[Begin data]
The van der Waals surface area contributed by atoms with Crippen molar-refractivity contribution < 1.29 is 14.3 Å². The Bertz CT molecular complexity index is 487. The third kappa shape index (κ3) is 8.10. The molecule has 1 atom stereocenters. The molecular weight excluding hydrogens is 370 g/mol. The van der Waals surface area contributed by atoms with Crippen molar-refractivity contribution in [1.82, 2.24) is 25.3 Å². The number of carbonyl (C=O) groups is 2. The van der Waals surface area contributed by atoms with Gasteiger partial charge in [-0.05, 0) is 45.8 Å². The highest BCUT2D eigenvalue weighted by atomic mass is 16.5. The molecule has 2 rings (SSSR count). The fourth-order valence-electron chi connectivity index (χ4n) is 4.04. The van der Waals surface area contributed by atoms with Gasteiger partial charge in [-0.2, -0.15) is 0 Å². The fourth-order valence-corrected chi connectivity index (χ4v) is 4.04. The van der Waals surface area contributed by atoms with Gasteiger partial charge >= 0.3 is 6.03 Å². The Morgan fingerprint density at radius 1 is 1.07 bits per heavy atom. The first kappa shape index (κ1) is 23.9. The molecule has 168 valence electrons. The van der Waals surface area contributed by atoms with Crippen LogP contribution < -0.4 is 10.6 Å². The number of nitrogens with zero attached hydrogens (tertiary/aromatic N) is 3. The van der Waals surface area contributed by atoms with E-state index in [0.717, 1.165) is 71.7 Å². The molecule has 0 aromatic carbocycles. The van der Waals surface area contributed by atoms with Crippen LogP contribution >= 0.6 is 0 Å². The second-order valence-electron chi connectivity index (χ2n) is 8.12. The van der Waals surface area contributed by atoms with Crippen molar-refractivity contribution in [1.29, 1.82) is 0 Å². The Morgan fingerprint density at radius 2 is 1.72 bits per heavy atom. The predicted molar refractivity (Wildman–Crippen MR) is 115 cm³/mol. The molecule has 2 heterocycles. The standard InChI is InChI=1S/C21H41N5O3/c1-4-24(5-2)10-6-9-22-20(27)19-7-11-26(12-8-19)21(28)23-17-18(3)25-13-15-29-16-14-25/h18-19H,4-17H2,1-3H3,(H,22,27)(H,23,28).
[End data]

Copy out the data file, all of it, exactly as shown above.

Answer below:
The van der Waals surface area contributed by atoms with Crippen molar-refractivity contribution < 1.29 is 14.3 Å². The Bertz CT molecular complexity index is 487. The third kappa shape index (κ3) is 8.10. The molecule has 1 atom stereocenters. The molecular weight excluding hydrogens is 370 g/mol. The van der Waals surface area contributed by atoms with Crippen molar-refractivity contribution in [1.82, 2.24) is 25.3 Å². The number of carbonyl (C=O) groups is 2. The van der Waals surface area contributed by atoms with Gasteiger partial charge in [-0.05, 0) is 45.8 Å². The highest BCUT2D eigenvalue weighted by atomic mass is 16.5. The molecule has 2 rings (SSSR count). The fourth-order valence-electron chi connectivity index (χ4n) is 4.04. The van der Waals surface area contributed by atoms with Gasteiger partial charge in [-0.2, -0.15) is 0 Å². The fourth-order valence-corrected chi connectivity index (χ4v) is 4.04. The van der Waals surface area contributed by atoms with Gasteiger partial charge >= 0.3 is 6.03 Å². The Morgan fingerprint density at radius 1 is 1.07 bits per heavy atom. The first kappa shape index (κ1) is 23.9. The molecule has 168 valence electrons. The van der Waals surface area contributed by atoms with Crippen LogP contribution < -0.4 is 10.6 Å². The number of nitrogens with zero attached hydrogens (tertiary/aromatic N) is 3. The van der Waals surface area contributed by atoms with E-state index in [0.717, 1.165) is 71.7 Å². The molecule has 0 aromatic carbocycles. The van der Waals surface area contributed by atoms with Crippen LogP contribution >= 0.6 is 0 Å². The second-order valence-electron chi connectivity index (χ2n) is 8.12. The van der Waals surface area contributed by atoms with Crippen molar-refractivity contribution in [1.29, 1.82) is 0 Å². The Morgan fingerprint density at radius 2 is 1.72 bits per heavy atom. The predicted molar refractivity (Wildman–Crippen MR) is 115 cm³/mol. The molecule has 2 heterocycles. The standard InChI is InChI=1S/C21H41N5O3/c1-4-24(5-2)10-6-9-22-20(27)19-7-11-26(12-8-19)21(28)23-17-18(3)25-13-15-29-16-14-25/h18-19H,4-17H2,1-3H3,(H,22,27)(H,23,28).